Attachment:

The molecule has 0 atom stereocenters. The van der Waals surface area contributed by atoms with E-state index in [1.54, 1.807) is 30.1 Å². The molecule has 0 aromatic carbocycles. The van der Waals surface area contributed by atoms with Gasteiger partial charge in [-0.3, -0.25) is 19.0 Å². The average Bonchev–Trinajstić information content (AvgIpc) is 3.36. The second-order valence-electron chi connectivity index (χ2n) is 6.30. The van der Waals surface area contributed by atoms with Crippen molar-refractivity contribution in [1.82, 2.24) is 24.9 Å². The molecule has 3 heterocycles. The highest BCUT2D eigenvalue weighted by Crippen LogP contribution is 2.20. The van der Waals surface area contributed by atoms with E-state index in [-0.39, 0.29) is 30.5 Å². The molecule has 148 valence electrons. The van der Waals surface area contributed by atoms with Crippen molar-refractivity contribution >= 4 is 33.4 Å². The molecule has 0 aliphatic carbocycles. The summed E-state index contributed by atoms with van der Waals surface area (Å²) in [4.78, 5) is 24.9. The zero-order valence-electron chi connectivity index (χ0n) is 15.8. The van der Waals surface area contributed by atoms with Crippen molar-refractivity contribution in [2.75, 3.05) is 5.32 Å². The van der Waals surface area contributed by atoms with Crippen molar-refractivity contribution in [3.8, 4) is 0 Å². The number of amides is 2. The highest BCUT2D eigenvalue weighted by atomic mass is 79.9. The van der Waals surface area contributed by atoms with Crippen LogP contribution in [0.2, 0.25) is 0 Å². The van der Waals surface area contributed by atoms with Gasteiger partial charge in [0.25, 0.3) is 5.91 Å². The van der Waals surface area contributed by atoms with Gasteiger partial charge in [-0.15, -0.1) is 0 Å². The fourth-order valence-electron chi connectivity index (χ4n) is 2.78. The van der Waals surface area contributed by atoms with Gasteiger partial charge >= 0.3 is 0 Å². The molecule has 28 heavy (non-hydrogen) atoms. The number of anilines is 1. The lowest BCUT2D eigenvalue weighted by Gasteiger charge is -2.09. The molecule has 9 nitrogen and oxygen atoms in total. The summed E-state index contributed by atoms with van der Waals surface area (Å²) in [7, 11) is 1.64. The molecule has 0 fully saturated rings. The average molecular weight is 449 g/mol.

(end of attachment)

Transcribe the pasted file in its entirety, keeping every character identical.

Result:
The molecule has 0 atom stereocenters. The van der Waals surface area contributed by atoms with E-state index in [1.54, 1.807) is 30.1 Å². The molecule has 0 aromatic carbocycles. The van der Waals surface area contributed by atoms with Gasteiger partial charge in [-0.3, -0.25) is 19.0 Å². The average Bonchev–Trinajstić information content (AvgIpc) is 3.36. The second-order valence-electron chi connectivity index (χ2n) is 6.30. The van der Waals surface area contributed by atoms with Crippen molar-refractivity contribution in [1.82, 2.24) is 24.9 Å². The molecule has 3 heterocycles. The highest BCUT2D eigenvalue weighted by Crippen LogP contribution is 2.20. The van der Waals surface area contributed by atoms with E-state index in [-0.39, 0.29) is 30.5 Å². The molecule has 148 valence electrons. The van der Waals surface area contributed by atoms with Crippen molar-refractivity contribution >= 4 is 33.4 Å². The molecule has 0 aliphatic carbocycles. The summed E-state index contributed by atoms with van der Waals surface area (Å²) in [4.78, 5) is 24.9. The zero-order valence-electron chi connectivity index (χ0n) is 15.8. The van der Waals surface area contributed by atoms with Crippen molar-refractivity contribution in [2.75, 3.05) is 5.32 Å². The van der Waals surface area contributed by atoms with Crippen molar-refractivity contribution in [3.8, 4) is 0 Å². The number of amides is 2. The highest BCUT2D eigenvalue weighted by atomic mass is 79.9. The van der Waals surface area contributed by atoms with Crippen LogP contribution in [0.2, 0.25) is 0 Å². The van der Waals surface area contributed by atoms with Gasteiger partial charge in [0.25, 0.3) is 5.91 Å². The van der Waals surface area contributed by atoms with Gasteiger partial charge in [-0.15, -0.1) is 0 Å². The fourth-order valence-electron chi connectivity index (χ4n) is 2.78. The van der Waals surface area contributed by atoms with Gasteiger partial charge >= 0.3 is 0 Å². The molecule has 28 heavy (non-hydrogen) atoms. The number of anilines is 1. The lowest BCUT2D eigenvalue weighted by Gasteiger charge is -2.09. The molecule has 9 nitrogen and oxygen atoms in total. The summed E-state index contributed by atoms with van der Waals surface area (Å²) in [7, 11) is 1.64. The molecule has 0 fully saturated rings. The average molecular weight is 449 g/mol.